Concerning A Conversation In A Wine Cellar With A Most Bloody Poet

“Mr. Hand, I presume?  Oh, do not seek to prevaricate, who else but my patron–a thousand pardons, potential patron, for deciding the issue is to be the substance of our encounter–would I chance upon in this most desolate hour, long past the wonted span of even the most enthusiastic impresario of the vine?”

“Ah, it is not your identity, but rather the appellation by which I hail you that you would seek to dispute? Such is my habit, for I am in all things related to my art the staunchest formalist. Assignations such as ours are without fail occasioned by false names given by all concerned, just as masquerades give rise to false faces and days of obligation to false piety.  I have, good sir, bestowed up you an anonym.”

“Should we enter into an agreement regarding my art, it shall be known solely as ‘The Case Of Mr. Hand’.  I shall not belittle your cunning by speaking of the ways in which such nomenclature is to your advantage should malign happenstance degrade this tragedy into a farce, and render my high verse doggerel.”

“For you see, Mr. Hand, I am no ordinary tradesman of the gibbet and garrote.  I style myself an artist–nay it is the gods who have styled me thus, I do no more than bow to the nature they have sown within me!  It is my conceit that the arts of death are the highest form of poetry, for it is those arts wherein my genius lies.”

“I have honed to the point of madness my intellect, yet in one direction only.  I can say without fear of contradiction that no living man is as well versed in the myriad ways in which a person may be brought to destruction as I.  I stand before you a plague, a pestilence of infinite parts.  Modesty, in league with prudence, forbids me to enumerate those who have met their end at the crescendo of one of my works.  Suffice to say that my audience would strain the capacity of the theater above us.”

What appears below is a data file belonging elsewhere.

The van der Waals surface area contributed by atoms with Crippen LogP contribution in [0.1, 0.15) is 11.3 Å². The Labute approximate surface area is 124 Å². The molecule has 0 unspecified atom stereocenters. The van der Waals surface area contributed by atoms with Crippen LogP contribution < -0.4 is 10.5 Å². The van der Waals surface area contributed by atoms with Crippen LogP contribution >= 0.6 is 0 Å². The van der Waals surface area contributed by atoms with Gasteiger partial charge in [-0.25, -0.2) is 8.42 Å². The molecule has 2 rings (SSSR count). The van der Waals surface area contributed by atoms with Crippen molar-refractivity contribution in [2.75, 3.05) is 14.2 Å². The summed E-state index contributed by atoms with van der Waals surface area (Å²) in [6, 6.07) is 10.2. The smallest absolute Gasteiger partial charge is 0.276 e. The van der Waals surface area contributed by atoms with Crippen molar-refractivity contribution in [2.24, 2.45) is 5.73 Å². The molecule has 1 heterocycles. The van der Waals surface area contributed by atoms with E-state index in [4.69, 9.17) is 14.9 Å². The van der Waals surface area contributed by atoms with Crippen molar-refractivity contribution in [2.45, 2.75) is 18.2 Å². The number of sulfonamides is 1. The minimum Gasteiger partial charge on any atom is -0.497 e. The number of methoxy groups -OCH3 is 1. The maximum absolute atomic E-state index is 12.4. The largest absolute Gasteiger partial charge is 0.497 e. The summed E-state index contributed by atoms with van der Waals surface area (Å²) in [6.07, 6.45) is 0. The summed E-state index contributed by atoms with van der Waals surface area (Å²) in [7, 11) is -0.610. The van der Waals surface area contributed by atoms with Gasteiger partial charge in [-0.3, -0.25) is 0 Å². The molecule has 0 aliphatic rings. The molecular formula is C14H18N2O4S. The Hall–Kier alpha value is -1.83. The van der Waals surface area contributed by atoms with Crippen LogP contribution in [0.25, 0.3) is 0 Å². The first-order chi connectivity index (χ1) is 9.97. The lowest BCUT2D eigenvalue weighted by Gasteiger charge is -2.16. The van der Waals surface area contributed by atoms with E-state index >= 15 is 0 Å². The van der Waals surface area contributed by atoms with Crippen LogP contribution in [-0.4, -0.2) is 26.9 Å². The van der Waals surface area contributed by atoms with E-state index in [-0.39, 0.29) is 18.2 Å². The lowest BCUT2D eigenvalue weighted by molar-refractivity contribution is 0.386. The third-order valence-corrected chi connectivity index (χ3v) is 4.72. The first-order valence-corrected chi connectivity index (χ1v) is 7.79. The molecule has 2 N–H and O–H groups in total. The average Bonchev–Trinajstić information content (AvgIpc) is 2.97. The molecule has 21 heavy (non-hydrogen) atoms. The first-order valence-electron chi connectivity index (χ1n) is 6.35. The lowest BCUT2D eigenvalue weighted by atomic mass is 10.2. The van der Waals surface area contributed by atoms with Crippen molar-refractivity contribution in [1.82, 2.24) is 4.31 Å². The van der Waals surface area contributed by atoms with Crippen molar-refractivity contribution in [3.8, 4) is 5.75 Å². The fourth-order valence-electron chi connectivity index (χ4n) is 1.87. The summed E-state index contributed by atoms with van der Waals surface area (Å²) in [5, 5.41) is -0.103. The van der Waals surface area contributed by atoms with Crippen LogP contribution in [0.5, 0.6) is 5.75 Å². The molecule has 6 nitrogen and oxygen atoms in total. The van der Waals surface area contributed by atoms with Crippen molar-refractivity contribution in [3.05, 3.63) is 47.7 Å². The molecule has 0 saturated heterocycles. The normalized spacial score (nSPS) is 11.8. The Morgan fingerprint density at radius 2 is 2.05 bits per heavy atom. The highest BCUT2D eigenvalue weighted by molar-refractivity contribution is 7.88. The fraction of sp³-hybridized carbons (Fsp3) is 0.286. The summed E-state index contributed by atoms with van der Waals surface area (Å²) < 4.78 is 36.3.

“And now, with no further prologue, let us lift the curtain on the first act of our melodrama. This act, Mr. Hand, is your monologue.  A simple thug or ordinary villain, perhaps, would ask for no more than payment and a name, but I am an artist.  To inspire my genius I require your passion.”

“Tell me–and tell me in exhaustive detail, neglect not the slightest brushstroke from your canvas of calamity–tell me why the one whom has inspired you to seek me out must die.”

About MishaBurnett

I am the author of "Catskinner's Book", a science fiction novel available on Amazon Kindle.
This entry was posted in On Writing, Poetry and tagged , , , , , . Bookmark the permalink.

3 Responses to Concerning A Conversation In A Wine Cellar With A Most Bloody Poet

  1. tracycembor says:

    Ooo, so good! I wish I could be a fly on the wall for the rest of that conversation. 😉

    • tracycembor says:

      I also meant to say that your word selection was perfect! You neglected not the slightest nuance.

      • MishaBurnett says:

        Thank you. As I was walking home from work yesterday I was listening to music on my Kindle, and, as usual, it was set on random. One of the audio files I have on it is William Control reading Poe’s “Eleonora” (and he does an outstanding job). When that was finished, my Kindle chose to play Moby’s cover of the James Bond theme. This little fragment grew out of the juxtaposition of those audio files.

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